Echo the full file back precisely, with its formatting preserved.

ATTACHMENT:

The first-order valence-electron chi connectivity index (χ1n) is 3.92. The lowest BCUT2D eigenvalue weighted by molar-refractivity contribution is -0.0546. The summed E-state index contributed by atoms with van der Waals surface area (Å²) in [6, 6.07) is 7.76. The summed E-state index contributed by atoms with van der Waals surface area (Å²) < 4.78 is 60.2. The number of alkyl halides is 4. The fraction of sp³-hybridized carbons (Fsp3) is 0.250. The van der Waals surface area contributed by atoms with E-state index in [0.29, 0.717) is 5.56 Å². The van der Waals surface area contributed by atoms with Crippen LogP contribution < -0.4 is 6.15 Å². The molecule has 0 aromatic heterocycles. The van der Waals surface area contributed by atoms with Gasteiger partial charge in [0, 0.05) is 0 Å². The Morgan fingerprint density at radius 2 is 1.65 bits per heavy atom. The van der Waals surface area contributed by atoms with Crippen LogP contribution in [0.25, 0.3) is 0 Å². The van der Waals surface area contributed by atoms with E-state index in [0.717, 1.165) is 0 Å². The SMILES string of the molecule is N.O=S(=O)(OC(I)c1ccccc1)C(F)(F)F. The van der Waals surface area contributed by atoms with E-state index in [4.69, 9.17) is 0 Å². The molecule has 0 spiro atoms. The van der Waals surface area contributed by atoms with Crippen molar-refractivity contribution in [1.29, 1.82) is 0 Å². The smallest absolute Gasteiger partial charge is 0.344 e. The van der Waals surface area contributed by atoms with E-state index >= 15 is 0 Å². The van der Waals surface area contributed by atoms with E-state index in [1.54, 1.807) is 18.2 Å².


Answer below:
The first-order valence-electron chi connectivity index (χ1n) is 3.92. The lowest BCUT2D eigenvalue weighted by molar-refractivity contribution is -0.0546. The summed E-state index contributed by atoms with van der Waals surface area (Å²) in [6, 6.07) is 7.76. The summed E-state index contributed by atoms with van der Waals surface area (Å²) < 4.78 is 60.2. The number of alkyl halides is 4. The fraction of sp³-hybridized carbons (Fsp3) is 0.250. The van der Waals surface area contributed by atoms with E-state index in [0.29, 0.717) is 5.56 Å². The van der Waals surface area contributed by atoms with Crippen LogP contribution < -0.4 is 6.15 Å². The molecule has 0 aromatic heterocycles. The van der Waals surface area contributed by atoms with Gasteiger partial charge in [0, 0.05) is 0 Å². The Morgan fingerprint density at radius 2 is 1.65 bits per heavy atom. The van der Waals surface area contributed by atoms with Crippen LogP contribution in [0.25, 0.3) is 0 Å². The van der Waals surface area contributed by atoms with E-state index in [0.717, 1.165) is 0 Å². The SMILES string of the molecule is N.O=S(=O)(OC(I)c1ccccc1)C(F)(F)F. The van der Waals surface area contributed by atoms with E-state index in [4.69, 9.17) is 0 Å². The molecule has 0 spiro atoms. The van der Waals surface area contributed by atoms with Crippen molar-refractivity contribution in [1.29, 1.82) is 0 Å². The smallest absolute Gasteiger partial charge is 0.344 e. The van der Waals surface area contributed by atoms with E-state index >= 15 is 0 Å². The van der Waals surface area contributed by atoms with E-state index in [1.54, 1.807) is 18.2 Å².